A Member of the Pack

I have been reading up on Cesky Terriers, the breed of puppy we are getting in May. They are considered temperamentally different than the majority of terriers due to their comfort in being part of a pack. Your basic terrier is an independent thinker, bred to work alone and make its own decisions on how to deal with vermin and prey. Cesky’s are more reserved and standoffish, but very dedicated to their people.

The Cesky was developed by a guy in the Czech Republic who wanted smaller terriers he could take in a group to hunt prey on river banks. He started out with Scotties, but they fought with one another more than they hunted. He decided to come up with a new breed, and interbred Scotties with Sealyhams, a Welsh breed known for its calmness and lack of territoriality . The new breed he came up with was very good at working with other dogs, yet really good at flushing vermin and working as part of a team. I hear from Cesky breeders that they are not door darters like our Welsh Terriers were, dogs who wanted nothing more than to rush out any open door so they could explore the countryside and make their own fun. Cesky’s want to stay with their people at all costs.

It is important at my work to be able to work as part of a team. I guess I am more like a Cesky than I am a Scottie or a Welshie. It doesn’t pay to be a lone wolf in my line of work. I know that isn’t the case for everyone, though.

Are you a Scottie or a Sealyham? How well do you work as part of a team. What is your favorite breed of dog, and why?

38 thoughts on “A Member of the Pack”

  1. I guess I’m a mixed breed:
    I like to think of myself as a great team player, but I have my limits. It was pointed out when I worked with that consulting group, that I have a “run away” tendency when things get really difficult – would threaten a future resignation, etc.

    But that door darter thing also sounds familiar – I love to “rush out any open door [to] explore the countryside and make [my] own fun.”

    Liked by 5 people

    1. Not sure I have a favorite breed. I’m not a dog lover, or even a dog tolerator (childhood trauma). I think Huskies are gorgeous (also the Owatonna HS mascot!). Golden retrievers seem like good dogs, and beautiful too. If i had to have a dog, I’d want a smaller one that was well behaved and didn’t bark at everything that moved. Maybe a beagle or a mixed breed.

      I’m pretty much a loner. I’ll be a team player if I don’t have to be in charge. But 99% of the time, I’d rather do it myself.

      Chris in Owatonna

      **BSP** Tomorrow I’m at Fair Trade Books in Red WIng from 11 am to 1 pm. Any of you “river livers” or “river lovers” who feel like a road trip on a cold sunny day, come on down (or up) to Fair Trade. It’s a great indie bookstore and perhaps their best salesman is the owners’ dog Reveler! (what a coincidence).

      https://www.fairtradebooksrw.com/

      **end BSP**

      Liked by 7 people

  2. german shepard is the king of all dogs
    zeke my shepard wolf dog was a great dog but my shepard lab (suspected mix ) vinny is a great one too

    i am a team motivated player but an independent worker
    leave me alone and don’t make me work with your perimeters

    Liked by 6 people

  3. I think I am a Scottie who has learned to compromise. I would love to have an Airdale, but Husband wants a dog he can easily pick up and who can’t steal food off the kitchen counter. There is just something about terriers that I can’t resist.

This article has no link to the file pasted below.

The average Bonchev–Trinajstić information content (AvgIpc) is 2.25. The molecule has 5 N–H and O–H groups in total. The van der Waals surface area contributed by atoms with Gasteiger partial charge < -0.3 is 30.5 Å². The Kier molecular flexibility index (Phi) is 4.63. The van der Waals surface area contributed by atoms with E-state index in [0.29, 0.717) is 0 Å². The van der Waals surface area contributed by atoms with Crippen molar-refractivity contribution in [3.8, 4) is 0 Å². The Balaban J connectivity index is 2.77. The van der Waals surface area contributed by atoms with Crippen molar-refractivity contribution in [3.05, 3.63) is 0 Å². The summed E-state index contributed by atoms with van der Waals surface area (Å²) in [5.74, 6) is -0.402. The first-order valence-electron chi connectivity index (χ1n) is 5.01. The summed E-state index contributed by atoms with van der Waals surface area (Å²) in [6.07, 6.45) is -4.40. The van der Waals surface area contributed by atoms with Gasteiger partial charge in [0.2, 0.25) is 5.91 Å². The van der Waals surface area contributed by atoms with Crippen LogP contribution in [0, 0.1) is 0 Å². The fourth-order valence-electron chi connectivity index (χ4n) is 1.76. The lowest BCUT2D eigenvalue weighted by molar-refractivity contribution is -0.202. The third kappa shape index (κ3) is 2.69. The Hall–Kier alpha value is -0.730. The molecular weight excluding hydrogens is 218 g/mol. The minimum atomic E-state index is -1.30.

Liked by 4 people

  4. Rise and Shine Baboons,

    I am truly a dog lover. I have always been around them because we had dogs when I was a child, and the extended family had farm dogs who worked—they guarded, shepherded, and hunted mice and rats. All the farm dogs were named Rex or Tippy. They were often mixed breed shepherd/collies. I do not like dogs that slobber on me.

    Our late Rat Terrier, Coco, a rescue dog, was a master escapee. Any door that was open was her door to freedom. That is, until I took her to a dog park. Then she was terrified and stuck to my side. Go figure. She also shed prolifically. I brushed her outside then let the fur float on the wind. We found her fur woven into the local birds’ nests when they fell from trees.

    Bootsy is our 13 year old Corgi or Corgi mix, also a rescued dog. I enjoy the Corgi breed so much. Bootsy is a master at vermin control. I saw her dig a mole from the back yard and kill it in a split second. We still have moles, but they live at the edges of the yard outside her reach. She is reaching the end of her life span. I would like to find a small, short coated Corgi that we can transport on an airplane. We will soon be abandoning our 3 day trip to AZ, bring a car here to use, then fly the distance rather than drive it, but our next dog must be small enough to fly with us. I just can’t put a dog in the cargo hold.

    I am a pretty good team member, but often I emerge as Leader of the Pack because I have good executive skills. People often follow me whether I want them to or not. That responsibility gets old. I suspect in the pack wars in which the leaders fight to the death, that sometimes the leader just says, OK, just take over. I am done. I am getting ready to retire in 16 months, and somebody else can lead.

    Liked by 7 people

  5. I was entertained by the characterization of Scotties: “they fought more than they hunted”. Do dogs take on national traits? When my daughter was a Scottish Highland dancer, we often met with a group of parents and supporters, many of whom were native Scots or first generation Americans. The meetings were characterized by perpetual discord. I used to observe to Robin, “Whenever you have two or more Scots together, it seems, you have factions.”